RICHMOND, Calif. — The City Council of this San Francisco suburb has put itself at the center of a national controversy: Reeling from the foreclosure crisis, it took a step toward using a novel legal tool to seize mortgages to help its citizens avoid losing their homes.
Richmond, a city of 105,000 people, will use the power of eminent domain to take troubled home loans away from financial firms, ignoring dire warnings from the banking industry of unintended consequences.
At best, supporters say the approach would keep people in their homes who otherwise might have lost them, at a minimal cost to taxpayers. At worst, critics warn that it could set a precedent that would make mortgages harder and more expensive to obtain across the country. The decision came after a night of impassioned debate — featuring six feuding council members, a mayor firmly committed to the plan, and several dozen speeches from the public.
Residents crowded City Hall, color-coded by their position. Some wore red T-shirts distributed by plan opponents reading “STOP INVESTOR GREED,” others yellow T-shirts distributed by supporters.
At the center of the debate are the millions of homeowners who, despite rising home prices, still owe significantly more than their homes are worth.
These “underwater” borrowers are at higher risk of defaulting on their mortgages.
Cities can take over a mortgage through the power of eminent domain since the loans are a form of property, just like a house or a piece of prairie. City Manager Bill Lindsay explained that Richmond would be using that power as a creative solution for a city racked by foreclosures. It would designate new investors to buy the mortgages with the intention of lowering what is owed to levels more homeowners can afford.
The bond market is already miffed at the city for trying to stiff the investors who currently own Richmond’s mortgages. When the city went out to issue $34 million in bonds, nobody bought them, forcing the city to withdraw the offering.
“When investors have choices in the market, they tend to choose the safe, plain vanilla option, rather than an option that requires them to research and fully understand the story,” Lindsay said. “Those bonds are called ‘story bonds,’ and investors tend to avoid them.”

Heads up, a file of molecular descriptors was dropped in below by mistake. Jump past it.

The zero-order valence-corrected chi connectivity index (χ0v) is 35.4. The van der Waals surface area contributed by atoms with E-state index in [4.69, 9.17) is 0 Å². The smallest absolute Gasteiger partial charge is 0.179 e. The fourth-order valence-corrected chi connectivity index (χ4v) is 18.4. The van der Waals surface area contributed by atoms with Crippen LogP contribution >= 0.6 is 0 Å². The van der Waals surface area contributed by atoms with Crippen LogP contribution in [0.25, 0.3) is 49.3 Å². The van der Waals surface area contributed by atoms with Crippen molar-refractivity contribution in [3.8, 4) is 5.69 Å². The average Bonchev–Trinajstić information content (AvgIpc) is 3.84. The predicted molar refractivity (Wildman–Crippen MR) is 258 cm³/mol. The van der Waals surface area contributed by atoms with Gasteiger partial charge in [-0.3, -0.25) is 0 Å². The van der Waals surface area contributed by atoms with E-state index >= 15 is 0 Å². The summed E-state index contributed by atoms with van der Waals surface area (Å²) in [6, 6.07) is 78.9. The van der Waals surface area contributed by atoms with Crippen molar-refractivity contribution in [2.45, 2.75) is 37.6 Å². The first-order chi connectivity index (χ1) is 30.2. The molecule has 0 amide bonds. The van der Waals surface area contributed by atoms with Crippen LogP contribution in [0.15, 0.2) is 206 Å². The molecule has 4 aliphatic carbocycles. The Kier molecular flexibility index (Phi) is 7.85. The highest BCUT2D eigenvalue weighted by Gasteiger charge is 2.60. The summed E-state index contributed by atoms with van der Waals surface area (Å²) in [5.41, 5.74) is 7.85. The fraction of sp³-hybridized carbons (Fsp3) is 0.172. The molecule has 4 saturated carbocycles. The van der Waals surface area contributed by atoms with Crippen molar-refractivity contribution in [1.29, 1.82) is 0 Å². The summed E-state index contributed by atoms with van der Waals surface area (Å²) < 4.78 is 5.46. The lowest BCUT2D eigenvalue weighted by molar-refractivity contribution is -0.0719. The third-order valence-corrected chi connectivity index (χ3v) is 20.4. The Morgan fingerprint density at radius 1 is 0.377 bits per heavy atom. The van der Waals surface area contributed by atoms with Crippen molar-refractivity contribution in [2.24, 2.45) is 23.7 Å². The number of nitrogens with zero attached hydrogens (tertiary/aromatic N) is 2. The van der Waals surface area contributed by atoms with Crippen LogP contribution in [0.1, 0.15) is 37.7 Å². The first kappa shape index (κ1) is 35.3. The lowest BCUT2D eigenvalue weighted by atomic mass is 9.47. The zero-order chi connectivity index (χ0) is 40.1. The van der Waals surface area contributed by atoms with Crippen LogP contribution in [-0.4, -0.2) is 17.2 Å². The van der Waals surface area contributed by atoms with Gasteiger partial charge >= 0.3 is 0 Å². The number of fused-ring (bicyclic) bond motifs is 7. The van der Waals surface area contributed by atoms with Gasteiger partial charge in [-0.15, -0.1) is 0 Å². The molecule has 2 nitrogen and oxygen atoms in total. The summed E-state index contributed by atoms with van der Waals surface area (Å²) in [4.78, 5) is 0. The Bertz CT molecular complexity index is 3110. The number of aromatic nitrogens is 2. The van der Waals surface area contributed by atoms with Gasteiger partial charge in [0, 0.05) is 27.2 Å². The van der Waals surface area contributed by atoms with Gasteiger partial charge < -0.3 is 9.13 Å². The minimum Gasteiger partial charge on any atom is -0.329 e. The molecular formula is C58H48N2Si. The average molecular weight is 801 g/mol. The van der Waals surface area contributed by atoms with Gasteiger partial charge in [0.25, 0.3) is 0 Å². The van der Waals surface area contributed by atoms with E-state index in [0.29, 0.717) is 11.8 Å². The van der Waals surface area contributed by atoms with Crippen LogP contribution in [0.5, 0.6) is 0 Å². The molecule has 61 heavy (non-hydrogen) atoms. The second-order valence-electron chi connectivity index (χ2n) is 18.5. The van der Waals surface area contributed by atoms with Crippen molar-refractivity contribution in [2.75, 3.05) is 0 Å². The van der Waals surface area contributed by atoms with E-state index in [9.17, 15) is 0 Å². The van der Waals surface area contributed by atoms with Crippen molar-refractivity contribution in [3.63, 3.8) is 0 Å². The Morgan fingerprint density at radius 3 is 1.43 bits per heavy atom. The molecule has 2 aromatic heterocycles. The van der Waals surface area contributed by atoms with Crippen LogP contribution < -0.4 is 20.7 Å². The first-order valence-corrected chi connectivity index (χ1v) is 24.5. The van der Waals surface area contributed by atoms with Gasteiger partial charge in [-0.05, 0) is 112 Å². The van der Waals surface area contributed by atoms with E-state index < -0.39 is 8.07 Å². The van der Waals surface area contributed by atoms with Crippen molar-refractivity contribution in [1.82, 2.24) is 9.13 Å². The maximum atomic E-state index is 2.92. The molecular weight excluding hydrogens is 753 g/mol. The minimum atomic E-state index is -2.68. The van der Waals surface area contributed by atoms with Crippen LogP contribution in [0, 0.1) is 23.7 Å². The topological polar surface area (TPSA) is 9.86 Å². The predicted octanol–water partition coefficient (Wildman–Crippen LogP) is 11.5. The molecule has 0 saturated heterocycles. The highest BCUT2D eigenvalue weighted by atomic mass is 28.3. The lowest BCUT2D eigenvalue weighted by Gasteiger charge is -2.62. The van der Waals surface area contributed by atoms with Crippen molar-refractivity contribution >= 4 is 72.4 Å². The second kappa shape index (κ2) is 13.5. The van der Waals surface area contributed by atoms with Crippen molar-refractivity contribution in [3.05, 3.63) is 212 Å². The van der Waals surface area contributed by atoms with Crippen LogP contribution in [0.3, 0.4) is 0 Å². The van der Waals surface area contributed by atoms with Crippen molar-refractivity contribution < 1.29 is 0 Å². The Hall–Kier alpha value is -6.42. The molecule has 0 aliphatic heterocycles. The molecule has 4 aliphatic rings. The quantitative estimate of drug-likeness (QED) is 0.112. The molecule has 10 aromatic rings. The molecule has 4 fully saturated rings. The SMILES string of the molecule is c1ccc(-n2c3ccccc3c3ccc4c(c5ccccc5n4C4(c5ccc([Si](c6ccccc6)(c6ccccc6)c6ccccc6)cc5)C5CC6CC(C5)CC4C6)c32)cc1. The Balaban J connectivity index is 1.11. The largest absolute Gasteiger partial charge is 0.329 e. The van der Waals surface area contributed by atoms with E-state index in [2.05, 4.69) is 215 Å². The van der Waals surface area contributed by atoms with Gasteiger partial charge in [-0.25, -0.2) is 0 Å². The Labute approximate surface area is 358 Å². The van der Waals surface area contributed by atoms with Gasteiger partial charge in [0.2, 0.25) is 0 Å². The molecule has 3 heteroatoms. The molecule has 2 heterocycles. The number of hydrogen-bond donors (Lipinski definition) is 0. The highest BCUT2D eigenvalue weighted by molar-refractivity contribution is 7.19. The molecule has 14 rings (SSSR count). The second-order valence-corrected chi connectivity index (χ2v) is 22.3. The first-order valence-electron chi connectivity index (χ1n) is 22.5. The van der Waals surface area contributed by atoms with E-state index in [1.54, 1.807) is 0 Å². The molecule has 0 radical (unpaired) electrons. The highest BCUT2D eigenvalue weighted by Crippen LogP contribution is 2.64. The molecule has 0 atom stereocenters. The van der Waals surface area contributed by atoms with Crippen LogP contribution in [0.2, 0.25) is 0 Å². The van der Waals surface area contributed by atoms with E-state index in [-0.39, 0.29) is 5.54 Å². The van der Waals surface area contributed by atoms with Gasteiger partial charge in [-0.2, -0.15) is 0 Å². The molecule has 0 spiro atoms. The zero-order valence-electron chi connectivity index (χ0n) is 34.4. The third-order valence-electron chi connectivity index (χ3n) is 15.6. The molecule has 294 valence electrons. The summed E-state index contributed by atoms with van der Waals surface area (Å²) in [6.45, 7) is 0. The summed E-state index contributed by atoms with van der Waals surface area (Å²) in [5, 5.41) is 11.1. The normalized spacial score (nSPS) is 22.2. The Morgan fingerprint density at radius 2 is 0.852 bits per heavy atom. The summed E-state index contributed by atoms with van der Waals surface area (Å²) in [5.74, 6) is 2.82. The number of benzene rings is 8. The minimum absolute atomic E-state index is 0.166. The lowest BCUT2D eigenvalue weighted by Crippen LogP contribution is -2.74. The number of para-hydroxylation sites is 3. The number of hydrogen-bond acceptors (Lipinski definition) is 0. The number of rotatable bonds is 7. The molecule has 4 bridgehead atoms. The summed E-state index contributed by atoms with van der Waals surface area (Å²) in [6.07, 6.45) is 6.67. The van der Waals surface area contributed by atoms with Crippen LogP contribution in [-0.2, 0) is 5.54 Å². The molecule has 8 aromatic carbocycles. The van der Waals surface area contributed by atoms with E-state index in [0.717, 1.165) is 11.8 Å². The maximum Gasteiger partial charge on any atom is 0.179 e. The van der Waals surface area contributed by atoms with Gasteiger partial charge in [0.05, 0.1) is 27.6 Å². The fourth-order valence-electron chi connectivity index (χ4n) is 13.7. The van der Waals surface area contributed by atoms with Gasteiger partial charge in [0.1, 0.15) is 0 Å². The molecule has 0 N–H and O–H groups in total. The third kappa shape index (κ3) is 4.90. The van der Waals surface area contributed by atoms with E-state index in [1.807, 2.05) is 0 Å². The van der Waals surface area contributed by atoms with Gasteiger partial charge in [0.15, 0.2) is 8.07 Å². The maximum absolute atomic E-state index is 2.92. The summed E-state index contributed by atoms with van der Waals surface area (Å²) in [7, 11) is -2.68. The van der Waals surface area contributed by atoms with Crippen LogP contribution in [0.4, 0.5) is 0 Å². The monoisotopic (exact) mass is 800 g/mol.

Lindsay says he heard from a few municipal finance experts, who said that any nervousness about the eminent-domain plan on the part of investors was “baseless” and should fade away. But as long as Richmond is the only one pursuing the option, it becomes much easier for bond-buyers to punish the city.
“One of the things that’s been really difficult is going forward as a single entity,” Lindsay told the council. “We’re really the only city right now that’s on board with the program. That is an issue also for you to consider, that right now, we are the only one.”
The bondholders’ request for a court order to block a plan was denied by a judge Thursday. However, the case has not been dismissed.
And to further deepen the council’s worries about forging into unknown territory, Mortgage Resolution Partners — which has lined up investors to take over the loans once they have been seized by the city — has said that while it will pay for the city’s legal defense, it can’t buy insurance to cover a large judgment against the city.
The plan’s defenders, most prominently Cornell University law professor Robert Hockett, who designed it, say the city that is on rock-solid legal ground and should not fear catastrophic losses.
But that’s hardly a sure thing. And for those on the council who remember having to fire a third of the city’s workforce after a fiscal crisis in the early 2000s, it’s an untenable risk — especially for the lower-income areas that are disproportionately affected by a loss of city services.
The council defeated the resolution to kill the eminent domain plan, but the city is still a long way from actually exercising its power to seize property.
“Nothing in life is 100 percent risk-free,” McLaughlin said. “But leadership demands that we sometimes take risks on behalf of our community.”